Last month, AT&T confirmed that iPhone customers who want to use the iPhone’s FaceTime video chat app over a cellular connection would need to belong to one of the company’s new shared data plans. At the time, several advocates raised concerns about whether or not this requirement violated the FCC’s Open Internet rules, and now these same groups have moved to file an actual complaint with regulators.
In a letter, written by reps for Public Knowledge, Free Press, and the Open Technology Institute, to AT&T’s general counsel, the advocates claim that AT&T’s requirement is in violation of FCC rules that make it illegal for a provider to block apps that compete with that provider’s voice or video telephony services.
From the letter:
We respectfully request that AT&T reconsider its behavior and the impact that blocking FaceTime will have on its customers, particularly the deaf and hard of hearing, as well as all who use this application to communicate with family and friends over the Internet. Making mobile use of the application available only to those customers who pay for unlimited voice and text messages harms individuals and innovation alike. We ask instead that AT&T make this core feature of the popular iPhone and iPad devices available to all of its customers, in compliance with the Open Internet rules that “preserve the Internet as an open platform enabling consumer choice, freedom of expression, end-user control, competition, and the freedom to innovate without permission.”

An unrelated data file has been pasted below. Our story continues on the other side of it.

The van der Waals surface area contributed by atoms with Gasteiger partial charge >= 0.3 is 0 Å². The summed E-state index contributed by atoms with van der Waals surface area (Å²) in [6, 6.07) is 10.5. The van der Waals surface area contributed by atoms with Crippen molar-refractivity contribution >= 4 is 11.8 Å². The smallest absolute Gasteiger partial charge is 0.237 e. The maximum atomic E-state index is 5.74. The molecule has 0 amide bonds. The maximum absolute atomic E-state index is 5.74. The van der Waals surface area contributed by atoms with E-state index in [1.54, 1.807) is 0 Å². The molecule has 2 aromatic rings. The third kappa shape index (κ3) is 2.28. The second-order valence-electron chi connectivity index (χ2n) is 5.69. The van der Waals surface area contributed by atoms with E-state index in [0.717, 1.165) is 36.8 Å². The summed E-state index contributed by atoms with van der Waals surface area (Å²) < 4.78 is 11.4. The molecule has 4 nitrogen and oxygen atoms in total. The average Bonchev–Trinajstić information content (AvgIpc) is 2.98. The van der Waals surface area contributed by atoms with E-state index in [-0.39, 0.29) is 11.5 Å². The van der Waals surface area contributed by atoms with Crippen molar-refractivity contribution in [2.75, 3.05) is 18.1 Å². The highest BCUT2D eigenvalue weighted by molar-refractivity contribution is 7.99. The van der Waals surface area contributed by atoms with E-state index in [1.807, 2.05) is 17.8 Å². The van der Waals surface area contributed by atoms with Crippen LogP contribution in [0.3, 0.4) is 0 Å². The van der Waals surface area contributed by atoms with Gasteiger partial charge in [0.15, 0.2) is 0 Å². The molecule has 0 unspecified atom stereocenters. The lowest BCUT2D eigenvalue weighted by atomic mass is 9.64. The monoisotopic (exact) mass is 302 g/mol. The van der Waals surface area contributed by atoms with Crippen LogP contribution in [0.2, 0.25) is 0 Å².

We’ve asked AT&T for an updated statement, and will add it here if they respond.
But when these objections were first raised, AT&T claimed it was not blocking the app because all customers are allowed to download it. The Death Star also defended the action by saying, “We are broadening our customers’ ability to use the preloaded version of FaceTime but limiting it in this manner to our newly developed AT&T Mobile Share data plans out of an overriding concern for the impact this expansion may have on our network and the overall customer experience.”
If it gets to the point where AT&T needs to defend itself against these allegations, we expect they will also claim that the FaceTime app does not directly compete with its voice service, as it only works with certain devices. Also, AT&T will likely say that since it does not place any of its video telephony services on iPhones, there is no competition concern there either.
However, as I pointed out at the time — allowing AT&T to decide that only certain tiers of customers could have unfettered access to some apps may not be in violation of the Open Internet rules, but it most certainly will be the thin edge of the wedge that leads to a wireless industry where access to apps depends on your data plan.
Just because something might follow the letter of the law doesn’t mean it isn’t bad for consumers.